Publishing used to have an arrogance problem. If it wasn’t reported there, it didn’t exist. Now it has an aggregation problem, as the pageview-driven digital ad system has taken publishers hostage. It is either aggregate or be aggregated.
This hit home recently. On Friday, we did a somewhat silly Friday feature on digital executives “then and now.” One photo in particular, showing an emo teen version of Tumblr exec Rick Webb, piqued interest. Business Insider took a screenshot of the before-and-after shot, copy and pasted a paragraph, and then slapped on a sensationalist headline and called it a day. The author linked prominently to Digiday in the quick-hit post. The result: It generated 224 pageviews for the Digiday story. Along the way, BI banked another 1,500-plus pageviews — and that many “welcome ad” impressions along with multiple banners and a “native” video ad. Meanwhile, Digiday’s original post — thought up and executed by our staff — got 2,500 pageviews. Is this a fair trade?
When I raised this point on Twitter on Friday, Business Insider editor Steve Kovach made this point: “Would love if Digiday sent readers to my stories. I wish people took me seriously enough to aggregate my stuff.” The message: Be lucky a big-traffic site like Business Insider gives you exposure.
This isn’t about Business Insider exactly. It produces lots of great original content, from the break of the Twitter acquisition of Blue Fin Labs to CEO Henry Blodget’s (hopefully) tongue-in-cheek documentation of flying coach. BI is just the latest poster child for turbocharged growth via a “lean” media model. In five years, it has gone from 1,000 visitors a day to 1 million. It’s an attractive model.
I went back and examined the stories we’ve produced that BI has aggregated without, in my mind, adding much originality or added value. It appears that for every five pageviews we produce for BI, we get one in return. Overall, in the past year, Digiday has gotten 8,713 visits and 14,379 pageviews, or .04 percent of our total pageviews, from BI links. Every little bit helps, I guess. Along the way, we contributed over 90,000 pageviews to the BI machine from posts in which the overwhelming majority of the actual reporting, if not all of it, was done by our staff. It’s no wonder venture capitalists like the BI model. Repeat that 5:1 situation enough, and you’ve got a “scalable” business even Silicon Valley types could love.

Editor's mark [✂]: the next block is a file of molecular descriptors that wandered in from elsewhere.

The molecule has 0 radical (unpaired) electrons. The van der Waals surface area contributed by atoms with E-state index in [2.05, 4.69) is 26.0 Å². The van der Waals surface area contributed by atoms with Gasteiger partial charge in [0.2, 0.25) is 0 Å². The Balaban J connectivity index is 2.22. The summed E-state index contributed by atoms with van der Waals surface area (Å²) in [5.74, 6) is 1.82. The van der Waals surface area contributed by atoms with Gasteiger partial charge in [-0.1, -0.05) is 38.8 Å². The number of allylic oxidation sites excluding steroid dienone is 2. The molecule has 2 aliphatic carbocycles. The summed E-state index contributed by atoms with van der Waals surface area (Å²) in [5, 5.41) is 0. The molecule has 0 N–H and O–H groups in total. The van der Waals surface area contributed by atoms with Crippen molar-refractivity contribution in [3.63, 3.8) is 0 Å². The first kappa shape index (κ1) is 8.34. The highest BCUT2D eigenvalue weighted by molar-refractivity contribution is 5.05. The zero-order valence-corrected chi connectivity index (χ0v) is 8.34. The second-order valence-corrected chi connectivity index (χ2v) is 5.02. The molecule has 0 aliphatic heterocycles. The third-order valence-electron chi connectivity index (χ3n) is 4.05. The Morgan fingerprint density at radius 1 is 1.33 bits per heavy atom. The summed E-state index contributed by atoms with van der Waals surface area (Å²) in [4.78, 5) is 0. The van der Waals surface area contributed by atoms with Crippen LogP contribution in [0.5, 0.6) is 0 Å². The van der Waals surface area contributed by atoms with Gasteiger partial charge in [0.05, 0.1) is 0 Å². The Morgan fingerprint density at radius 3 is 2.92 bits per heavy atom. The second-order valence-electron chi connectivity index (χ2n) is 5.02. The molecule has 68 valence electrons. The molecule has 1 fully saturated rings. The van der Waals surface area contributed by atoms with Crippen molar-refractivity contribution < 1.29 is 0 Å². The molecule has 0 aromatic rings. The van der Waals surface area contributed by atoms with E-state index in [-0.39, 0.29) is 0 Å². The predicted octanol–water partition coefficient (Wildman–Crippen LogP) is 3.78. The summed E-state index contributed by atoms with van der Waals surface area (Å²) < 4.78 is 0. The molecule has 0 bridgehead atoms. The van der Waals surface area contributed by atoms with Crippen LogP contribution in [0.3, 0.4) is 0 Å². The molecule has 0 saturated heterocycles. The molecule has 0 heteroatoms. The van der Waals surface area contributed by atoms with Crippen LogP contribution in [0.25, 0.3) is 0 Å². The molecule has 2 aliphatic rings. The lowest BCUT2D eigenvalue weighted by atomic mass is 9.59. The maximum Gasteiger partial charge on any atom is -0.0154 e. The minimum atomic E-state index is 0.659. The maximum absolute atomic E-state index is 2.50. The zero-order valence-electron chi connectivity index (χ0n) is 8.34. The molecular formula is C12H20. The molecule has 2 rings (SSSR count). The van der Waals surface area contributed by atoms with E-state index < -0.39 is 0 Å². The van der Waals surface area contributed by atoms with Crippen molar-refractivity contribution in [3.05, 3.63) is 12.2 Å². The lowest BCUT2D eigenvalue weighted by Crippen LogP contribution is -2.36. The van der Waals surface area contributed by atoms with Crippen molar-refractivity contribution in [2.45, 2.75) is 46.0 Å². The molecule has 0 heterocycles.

BI is about massive scale — and brags about the efficiency of its editorial staff. The key to understanding this is the race to the bottom of display ad CPMs. The way to combat these depressed prices is to lower your cost of production per pageview. This is why Blodget is bullish on his model. Enter aggressive aggregation. The author of the aggregation piece on our “then and now” story produced another three that day. That week, he published 21 posts. That’s efficient. Most Digiday writers do five or six per week with the understanding that their work is all to be original and differentiated.
Based on my experience, I can’t help but wonder if BI’s “efficiency” is bought at the expense of others. It’s like European countries bragging about low defense spending while relying on the U.S. to do the heavy lifting through NATO. It’s easy to be efficient when you draft off others.
Take our confession with a female agency exec. This struck a chord throughout the industry. Colleen DeCourcy, the exec behind the piece, decided to come forward, and we added in a particularly crude segment of her piece that was originally edited out. BI copied and pasted this part, put on a sensationalist headline, and banked 10,200 pageviews for its 15 minutes of work. It sent us 338 pageviews. Another story we did detailed how ad execs felt about the challenges faced by millennials in the workforce. BI copy and pasted four of these responses, added in a couple other quotes from other sources, then banked another 12,300 pageviews. This time, Digiday did better, receiving 1,000 pageviews in return. Is that a fair trade? I’m still not sure. Another BI post took photos we posted of the sexism at Ad:Tech and made it into — you guessed it! — a slideshow. That post got 54,000 pageviews. I can only track nine visitors back to our site.
Aggregation is going nowhere. Even top-flight sites like The Atlantic do it. There have been efforts to define what’s responsible aggregation — please don’t call this curation — and they are worthy. It comes down to adding value. Copying juicy bits or taking screengrabs isn’t adding value. The pressure for pageviews sucks, and the effects of it are leading many publishers to make choices that aren’t in anybody’s interests.